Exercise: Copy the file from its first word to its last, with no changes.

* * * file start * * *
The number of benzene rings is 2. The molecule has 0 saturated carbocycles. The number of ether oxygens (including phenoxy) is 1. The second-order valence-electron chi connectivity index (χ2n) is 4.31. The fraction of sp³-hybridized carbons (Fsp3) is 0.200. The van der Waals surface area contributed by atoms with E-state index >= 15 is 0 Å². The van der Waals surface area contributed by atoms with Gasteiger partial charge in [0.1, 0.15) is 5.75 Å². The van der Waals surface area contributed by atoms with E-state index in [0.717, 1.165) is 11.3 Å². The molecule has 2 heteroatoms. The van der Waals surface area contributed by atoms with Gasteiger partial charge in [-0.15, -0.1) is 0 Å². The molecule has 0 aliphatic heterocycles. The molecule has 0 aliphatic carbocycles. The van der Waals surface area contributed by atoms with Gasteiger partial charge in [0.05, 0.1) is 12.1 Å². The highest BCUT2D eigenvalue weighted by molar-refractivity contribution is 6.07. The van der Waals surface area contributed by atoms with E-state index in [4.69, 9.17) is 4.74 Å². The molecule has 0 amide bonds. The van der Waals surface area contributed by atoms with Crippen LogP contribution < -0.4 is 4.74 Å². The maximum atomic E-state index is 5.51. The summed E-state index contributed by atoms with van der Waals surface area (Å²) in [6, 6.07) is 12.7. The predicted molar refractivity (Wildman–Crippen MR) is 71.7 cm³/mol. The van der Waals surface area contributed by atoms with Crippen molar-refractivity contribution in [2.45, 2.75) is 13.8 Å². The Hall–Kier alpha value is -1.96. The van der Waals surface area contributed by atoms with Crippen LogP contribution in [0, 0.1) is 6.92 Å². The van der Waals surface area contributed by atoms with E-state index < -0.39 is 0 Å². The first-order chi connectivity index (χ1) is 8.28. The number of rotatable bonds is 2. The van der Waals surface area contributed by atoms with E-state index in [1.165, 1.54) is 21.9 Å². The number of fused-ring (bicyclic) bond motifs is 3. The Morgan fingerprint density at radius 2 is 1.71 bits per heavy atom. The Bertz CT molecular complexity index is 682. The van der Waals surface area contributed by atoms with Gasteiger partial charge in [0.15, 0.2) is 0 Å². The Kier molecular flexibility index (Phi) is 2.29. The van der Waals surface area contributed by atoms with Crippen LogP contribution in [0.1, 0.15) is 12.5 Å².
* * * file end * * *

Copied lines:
The number of benzene rings is 2. The molecule has 0 saturated carbocycles. The number of ether oxygens (including phenoxy) is 1. The second-order valence-electron chi connectivity index (χ2n) is 4.31. The fraction of sp³-hybridized carbons (Fsp3) is 0.200. The van der Waals surface area contributed by atoms with E-state index >= 15 is 0 Å². The van der Waals surface area contributed by atoms with Gasteiger partial charge in [0.1, 0.15) is 5.75 Å². The van der Waals surface area contributed by atoms with E-state index in [0.717, 1.165) is 11.3 Å². The molecule has 2 heteroatoms. The van der Waals surface area contributed by atoms with Gasteiger partial charge in [-0.15, -0.1) is 0 Å². The molecule has 0 aliphatic heterocycles. The molecule has 0 aliphatic carbocycles. The van der Waals surface area contributed by atoms with Gasteiger partial charge in [0.05, 0.1) is 12.1 Å². The highest BCUT2D eigenvalue weighted by molar-refractivity contribution is 6.07. The van der Waals surface area contributed by atoms with E-state index in [4.69, 9.17) is 4.74 Å². The molecule has 0 amide bonds. The van der Waals surface area contributed by atoms with Crippen LogP contribution < -0.4 is 4.74 Å². The maximum atomic E-state index is 5.51. The summed E-state index contributed by atoms with van der Waals surface area (Å²) in [6, 6.07) is 12.7. The predicted molar refractivity (Wildman–Crippen MR) is 71.7 cm³/mol. The van der Waals surface area contributed by atoms with Crippen molar-refractivity contribution in [2.45, 2.75) is 13.8 Å². The Hall–Kier alpha value is -1.96. The van der Waals surface area contributed by atoms with Crippen LogP contribution in [0, 0.1) is 6.92 Å². The van der Waals surface area contributed by atoms with E-state index < -0.39 is 0 Å². The first-order chi connectivity index (χ1) is 8.28. The number of rotatable bonds is 2. The van der Waals surface area contributed by atoms with E-state index in [1.165, 1.54) is 21.9 Å². The number of fused-ring (bicyclic) bond motifs is 3. The Morgan fingerprint density at radius 2 is 1.71 bits per heavy atom. The Bertz CT molecular complexity index is 682. The van der Waals surface area contributed by atoms with Gasteiger partial charge in [0.15, 0.2) is 0 Å². The Kier molecular flexibility index (Phi) is 2.29. The van der Waals surface area contributed by atoms with Crippen LogP contribution in [0.1, 0.15) is 12.5 Å².